The First Year of Life
Pathway to Fellowship: Module 9 (formerly: Introduction to Paediatrics)
We all started life in utero, have been born and had a childhood. This experience along with our genetic programming makes us who we are. The events of this crucial period prime our body for adulthood and also shape our anatomy and functional body on many levels.
To understand the journey of childhood allows us as osteopaths to understand how the adult body has developed. It is hugely exciting to be able to use this knowledge to help a baby and child to grow in such a way that their own unique body can function to its full potential and minimise problems in later life.
For example when you know that the occiput is in 4 parts at birth and that the condyles on the occiput each are in two parts you can begin to understand how a long and difficult labour can lead to strains within the occipital condyle joints that lead the baby to be very uncomfortable. If this area does not re-mould successfully the repercussions may be felt even into adulthood. This course allows you to identify with the child’s unique anatomy and teaches the techniques that work to improve the function to allow healthy development. Childhood is a time of mighty dynamic change that we need to understand and harness within our work as osteopaths.
Sutherland said: “as the twig is bent so the tree doth incline“. We need the knowledge to change the twigs so the body grows in a good functional form. You can only do this when you understand the development process and how it can be knocked off course.
Paediatrics is a huge subject but three days gives us the chance to study embryology, the effects of birth on the infant form and the changes and development in the first year of life. It is a spring board for the more detailed study on our Diploma course in paediatrics.
Please note that you will be required to have a current DBS certificate (or equivalent from the country in which you reside and practice) a copy of which must be supplied to the SCCO office prior to the start date of your course.
SCCO Course Providers: All SCCO courses are run by a resident Course Director, who is an Osteopath and a member of the SCCO Faculty. Pathway courses are delivered by SCCO Faculty and may be supported by guest speakers. Short courses are usually delivered by a visiting guest lecturer. SCCO Faculty members all hold recognised osteopathic qualifications but may not be GOSC registered osteopaths.
|Eligibility:||Completion of Module 2|
|Price:||£1100 (non-res) £1350 (res)|
What our students say about Module 9: Introduction to Paediatrics
“Amazing knowledge provided which was both understandable and inspirational.”
“Very insightful and helpful to see and experience things from alternating perspectives.”
“The tutors were very knowledgeable and fluent – always presenting the information in a practical manner.”
How this course maps to the GOsC CPD Scheme
On completion of this course you should be able to:
|EVIDENCE OF LEARNING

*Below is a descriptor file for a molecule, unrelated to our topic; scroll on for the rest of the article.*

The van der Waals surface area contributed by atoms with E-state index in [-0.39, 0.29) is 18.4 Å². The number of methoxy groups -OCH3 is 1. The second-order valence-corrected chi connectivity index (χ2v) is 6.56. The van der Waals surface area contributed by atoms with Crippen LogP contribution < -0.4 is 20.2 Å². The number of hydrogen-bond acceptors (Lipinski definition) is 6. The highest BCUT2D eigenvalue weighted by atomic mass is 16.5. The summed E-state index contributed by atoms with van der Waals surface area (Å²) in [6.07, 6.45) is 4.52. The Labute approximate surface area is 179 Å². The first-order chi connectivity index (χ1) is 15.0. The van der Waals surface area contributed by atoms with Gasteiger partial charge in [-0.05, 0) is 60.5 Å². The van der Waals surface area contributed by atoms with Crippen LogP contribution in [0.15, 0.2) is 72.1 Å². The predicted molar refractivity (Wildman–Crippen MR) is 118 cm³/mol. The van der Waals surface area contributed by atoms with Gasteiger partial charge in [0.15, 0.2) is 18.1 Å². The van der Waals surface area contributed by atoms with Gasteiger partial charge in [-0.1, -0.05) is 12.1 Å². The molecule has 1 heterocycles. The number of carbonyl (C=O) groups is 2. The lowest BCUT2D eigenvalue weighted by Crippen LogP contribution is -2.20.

To achieve the learning outcome you must demonstrate the ability to:
|1||Evaluate and map complex and conflicting evidence encountered during the evaluation of your patient, working confidently and independently.||Confidently and autonomously provide osteopathic care for a diverse range of paediatric patients that is underpinned by a range of cognitive, affective and psychomotor skills.|
|2||Communicate your osteopathic evaluation and the proposed treatment and management plans to patients, parents and guardian (and other stakeholders if appropriate) so that they are equipped to make informed decisions about their care.||Flexibly adapt your communication skills to ensure your patients and other stakeholders are appropriately informed about all aspects of their care.|
|3||Use your palpation, experience and initiative to select, integrate and apply appropriate osteopathic techniques from a comprehensive range, in order to meet the patient’s treatment needs.||Select from a diverse range of osteopathic techniques in order to construct and implement a coherent treatment plan that responds to the patient’s specific needs. Critically defend your decisions, backed by research-based evidence as appropriate.|
|4||Provide a reasoned treatment and management plan for a patient that is based on your osteopathic evaluation of the individual and responsive to the patient’s needs, values and expectations.||Take responsibility for managing all aspects of their care, centered on their needs as a person and your duty of care as a professional.|
|5||Study independently and use self-reflection to develop and manage a strategy for continuing professional development that identifies and addresses your ongoing learning needs in the paediatric field.||Reflect on your paediatric practice and plan your future professional development in both general and specialist settings, drawing on your clinic portfolio and relevant literature.|
|Type of Learning||Learning Activity||NLH*|
|Scheduled Learning Hours||Lectures||12|
|Scheduled online activities|
|Guided Learning||Directed reading & research|
|Reflective portfolio development|
|Peer assisted learning||2|
|Independent Learning||Unguided reading from defined reading list|
|Tutor defined project / Dissertation activity|
|Autonomous Learning||Reading from non-specific sources|
|Reflection on clinical experiences||4|
* Notional Learning Hours
|OPS Theme||OPS Mapping|
|Communication & Patient Partnership||√|
|Knowledge, Skill & Performance||√||√||√||√|
|Safety & Quality in Practice||√||√||√||√||√|
|CPD activities are relevant to the full range of osteopathic practice||See above mapping exercise||√|
|Objective activities have contributed to practice||Peer review/Observation||√|
|Case-based discussion activity||√|
|Seek to ensure that CPD activities benefit patients||Communication/Consent activity||√|
|Maintain CPD documentation||Certificate of attendance/Overview document provided to student||√|